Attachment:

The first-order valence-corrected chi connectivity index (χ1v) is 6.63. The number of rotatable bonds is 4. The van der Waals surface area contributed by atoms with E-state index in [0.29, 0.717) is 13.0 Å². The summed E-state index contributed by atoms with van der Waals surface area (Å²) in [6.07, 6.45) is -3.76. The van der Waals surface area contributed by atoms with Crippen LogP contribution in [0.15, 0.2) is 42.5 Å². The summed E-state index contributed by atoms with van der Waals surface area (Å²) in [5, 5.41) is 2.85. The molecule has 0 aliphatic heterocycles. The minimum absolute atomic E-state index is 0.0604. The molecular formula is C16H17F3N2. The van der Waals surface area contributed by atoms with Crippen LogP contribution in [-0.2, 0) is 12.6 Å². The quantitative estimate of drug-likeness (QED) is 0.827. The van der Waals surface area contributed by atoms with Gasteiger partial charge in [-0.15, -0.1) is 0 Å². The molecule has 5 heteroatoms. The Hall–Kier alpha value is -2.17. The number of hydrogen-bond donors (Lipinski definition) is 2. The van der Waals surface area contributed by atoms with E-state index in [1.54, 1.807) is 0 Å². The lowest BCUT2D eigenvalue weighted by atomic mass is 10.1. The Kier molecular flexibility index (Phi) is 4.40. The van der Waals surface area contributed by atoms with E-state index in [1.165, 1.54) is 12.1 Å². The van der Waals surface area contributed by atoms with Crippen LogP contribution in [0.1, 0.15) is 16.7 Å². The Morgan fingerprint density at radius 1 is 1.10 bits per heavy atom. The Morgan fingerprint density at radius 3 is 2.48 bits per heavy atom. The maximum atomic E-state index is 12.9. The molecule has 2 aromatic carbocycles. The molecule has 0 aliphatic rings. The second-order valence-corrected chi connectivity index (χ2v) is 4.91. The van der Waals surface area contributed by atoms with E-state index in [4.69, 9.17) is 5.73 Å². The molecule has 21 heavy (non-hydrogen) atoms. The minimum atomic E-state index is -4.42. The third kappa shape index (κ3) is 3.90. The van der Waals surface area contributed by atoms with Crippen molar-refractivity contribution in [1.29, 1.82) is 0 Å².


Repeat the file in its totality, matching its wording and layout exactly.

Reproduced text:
The first-order valence-corrected chi connectivity index (χ1v) is 6.63. The number of rotatable bonds is 4. The van der Waals surface area contributed by atoms with E-state index in [0.29, 0.717) is 13.0 Å². The summed E-state index contributed by atoms with van der Waals surface area (Å²) in [6.07, 6.45) is -3.76. The van der Waals surface area contributed by atoms with Crippen LogP contribution in [0.15, 0.2) is 42.5 Å². The summed E-state index contributed by atoms with van der Waals surface area (Å²) in [5, 5.41) is 2.85. The molecule has 0 aliphatic heterocycles. The minimum absolute atomic E-state index is 0.0604. The molecular formula is C16H17F3N2. The van der Waals surface area contributed by atoms with Crippen LogP contribution in [-0.2, 0) is 12.6 Å². The quantitative estimate of drug-likeness (QED) is 0.827. The van der Waals surface area contributed by atoms with Gasteiger partial charge in [-0.15, -0.1) is 0 Å². The molecule has 5 heteroatoms. The Hall–Kier alpha value is -2.17. The number of hydrogen-bond donors (Lipinski definition) is 2. The van der Waals surface area contributed by atoms with E-state index in [1.54, 1.807) is 0 Å². The lowest BCUT2D eigenvalue weighted by atomic mass is 10.1. The Kier molecular flexibility index (Phi) is 4.40. The van der Waals surface area contributed by atoms with E-state index in [1.165, 1.54) is 12.1 Å². The van der Waals surface area contributed by atoms with Crippen LogP contribution in [0.1, 0.15) is 16.7 Å². The Morgan fingerprint density at radius 1 is 1.10 bits per heavy atom. The Morgan fingerprint density at radius 3 is 2.48 bits per heavy atom. The maximum atomic E-state index is 12.9. The molecule has 2 aromatic carbocycles. The molecule has 0 aliphatic rings. The second-order valence-corrected chi connectivity index (χ2v) is 4.91. The van der Waals surface area contributed by atoms with E-state index in [4.69, 9.17) is 5.73 Å². The molecule has 21 heavy (non-hydrogen) atoms. The minimum atomic E-state index is -4.42. The third kappa shape index (κ3) is 3.90. The van der Waals surface area contributed by atoms with Crippen molar-refractivity contribution in [1.29, 1.82) is 0 Å².